She had found him to be elegant, sincere and dignified. If there was one flaw in his character, the lady had thought, it might be his playful sense of humor. He seemed to take great pleasure in being able to make her laugh, even at the expense of propriety. Nevertheless, laugh she did, and they enjoyed each other’s company immensely. She had come to trust his opinion as generous, yet frank which suited her and her artwork. He was not an artist himself, but he had a good eye for the aesthetic. Thus, with her talent and his eye they never went for want of subject in their conversations, which often ran long into the evenings.
It had not taken long for the lady to admire him. Nay in a short matter of time the lady could confidently say that she loved him. Nevertheless she could not be sure of his affections for her, and so the only one to whom she admitted such feelings was her parrot friend. He listened patiently, but he was getting old, so he rarely responded anymore. She missed his silly squawks and phrases that had once agitated her so.
Then one day the gentleman had come with news. He was to be taken from – shire for the winter and would return the following spring. The news shocked the lady and her family, who had been anticipating an offer soon. The following months waned quite lonesome for the lady. Yet with her family’s company and many visits from friends, she managed to keep up her spirits well. She dedicated the time of her gentleman’s absence in completing the series of dessins devoted to her parrot. She drew him in his youth and she drew him in his age. In some dessins her friend was animated and lively, in some quiet or sleeping.
In one inspired dessin she had managed to capture the radiance of the parrot suspended in flight. Those to whom she showed this image remarked that surely this had been more than a drawing. In it the parrot seemed to possess mystical qualities of radiance and grace more befitting to a dove than a parrot, or at least so said her spectators. She, however, knew no dove could compare with his bright, colorful feathers and amiable personality. In the dessin, his blue-feathered wings grazed the light, which streamed through a half-closed fenêtre. The sunlight sparkled on the bright rouge feathers of his cou, bringing out their natural hue. He seemed to be heading past the window, towards the other side of the room, but on further inspection one could tell he had just changed course and was now flying towards it. “Would he fly out of it?” everyone would ask. “It is up to the viewer,” the lady would reply simply.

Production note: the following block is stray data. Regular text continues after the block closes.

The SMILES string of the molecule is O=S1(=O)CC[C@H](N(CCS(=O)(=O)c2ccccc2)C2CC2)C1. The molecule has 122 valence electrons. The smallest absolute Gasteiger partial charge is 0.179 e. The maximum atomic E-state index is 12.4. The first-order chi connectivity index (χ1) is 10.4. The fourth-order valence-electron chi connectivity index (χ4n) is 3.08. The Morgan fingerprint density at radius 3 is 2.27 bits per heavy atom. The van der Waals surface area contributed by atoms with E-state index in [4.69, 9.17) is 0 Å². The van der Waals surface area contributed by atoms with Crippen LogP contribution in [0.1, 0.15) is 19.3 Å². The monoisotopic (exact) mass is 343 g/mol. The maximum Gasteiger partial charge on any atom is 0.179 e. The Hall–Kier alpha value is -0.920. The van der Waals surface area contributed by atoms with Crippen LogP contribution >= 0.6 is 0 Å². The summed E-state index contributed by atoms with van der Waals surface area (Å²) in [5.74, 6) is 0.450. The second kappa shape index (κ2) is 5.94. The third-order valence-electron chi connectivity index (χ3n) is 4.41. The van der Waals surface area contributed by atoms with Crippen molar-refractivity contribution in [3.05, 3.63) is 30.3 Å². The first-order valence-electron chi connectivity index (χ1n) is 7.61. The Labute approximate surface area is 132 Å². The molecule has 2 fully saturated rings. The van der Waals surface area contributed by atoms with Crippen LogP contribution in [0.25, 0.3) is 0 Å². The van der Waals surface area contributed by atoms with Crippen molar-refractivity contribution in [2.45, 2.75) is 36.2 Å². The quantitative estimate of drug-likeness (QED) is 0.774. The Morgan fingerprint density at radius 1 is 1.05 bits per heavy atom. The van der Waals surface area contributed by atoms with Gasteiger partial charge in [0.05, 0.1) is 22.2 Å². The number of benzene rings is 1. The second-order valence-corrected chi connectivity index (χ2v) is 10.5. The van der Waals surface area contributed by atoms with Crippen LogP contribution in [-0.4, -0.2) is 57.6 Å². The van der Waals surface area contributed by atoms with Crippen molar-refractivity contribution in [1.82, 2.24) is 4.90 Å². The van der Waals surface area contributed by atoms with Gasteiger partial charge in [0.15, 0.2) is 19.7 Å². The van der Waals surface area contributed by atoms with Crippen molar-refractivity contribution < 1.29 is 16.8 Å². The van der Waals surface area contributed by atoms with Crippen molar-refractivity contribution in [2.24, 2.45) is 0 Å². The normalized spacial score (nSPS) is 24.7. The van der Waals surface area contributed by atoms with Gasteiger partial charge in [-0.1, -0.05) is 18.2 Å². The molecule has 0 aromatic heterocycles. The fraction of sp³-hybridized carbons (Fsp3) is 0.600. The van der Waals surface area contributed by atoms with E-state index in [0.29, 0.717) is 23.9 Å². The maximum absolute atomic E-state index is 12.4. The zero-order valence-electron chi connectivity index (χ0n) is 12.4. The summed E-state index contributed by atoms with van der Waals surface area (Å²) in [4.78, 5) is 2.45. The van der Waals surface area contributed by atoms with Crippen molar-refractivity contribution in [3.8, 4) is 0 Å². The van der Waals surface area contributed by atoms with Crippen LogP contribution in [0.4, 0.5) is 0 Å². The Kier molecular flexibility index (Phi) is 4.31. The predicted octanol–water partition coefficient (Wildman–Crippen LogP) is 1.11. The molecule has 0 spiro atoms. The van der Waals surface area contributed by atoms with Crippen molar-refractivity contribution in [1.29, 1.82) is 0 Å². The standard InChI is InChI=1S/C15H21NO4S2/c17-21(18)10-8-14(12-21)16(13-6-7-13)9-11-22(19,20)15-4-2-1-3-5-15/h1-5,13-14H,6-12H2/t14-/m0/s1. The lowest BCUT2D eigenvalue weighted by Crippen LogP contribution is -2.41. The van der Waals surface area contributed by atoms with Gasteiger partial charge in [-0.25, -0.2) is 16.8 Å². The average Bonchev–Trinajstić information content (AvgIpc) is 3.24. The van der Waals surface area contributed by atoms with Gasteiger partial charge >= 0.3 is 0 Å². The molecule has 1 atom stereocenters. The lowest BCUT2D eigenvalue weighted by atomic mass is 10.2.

She had just completed these dessins in time for Sir Elsey’s return. One morning, about a week before his arrival, a maid had entered the gallery to find the poor parrot lifeless on the very window ledge the lady had depicted in her dessin. The parrot had gotten himself out of his cage and had used his last moments of life to watch the beautiful sunrise beyond the fenêtre. He had not flown out of it.
At the time, the lady had assumed she was finished with her parrot’s art series, and yet she found herself creating one more dessin, thus crystallizing the memory of her dear friend in his final act of beautiful triumph. Once she was finished with the last dessin, she wished him farewell with a single parting tear.
This was the image in front of which the lady now found herself. In her present wanderings, she had managed to end up in her gallery gazing at all of the dessins to which she had poured out her heart. As she gazed at the dessin of her parrot’s lifeless body made holy by the sunrise, she could almost see his spirit ascending up towards heaven. Another silent tear slid down her cheek.
“Why did you not fly away?” she wondered aloud. And yet, she felt already she knew the answer in her heart. She felt that she had known it for a long time.
By March, Sir Elsey had returned. Soon after his arrival, he had made an offer of marriage to which the lady did not decline. This came to the great rejoicing and relief of the lady’s family. Preparations had begun immediately, and now in early May, the fruits of their labors were being realized. On the morrow the entire town as well as visitors from far and wide would be in attendance to the highly esteemed wedding of two exceptional individuals. There were even rumors that the Queen herself would be present. The lady did not think much veracity belonged this rumor, for even if Sir Elsey was a distant cousin of the Queen, she could not believe herself to be of such import as to merit such a dignified visit. Nevertheless she had met some very important people before, and so she would do her best to make all perfect for whomever should arrive for the ceremonies to morrow.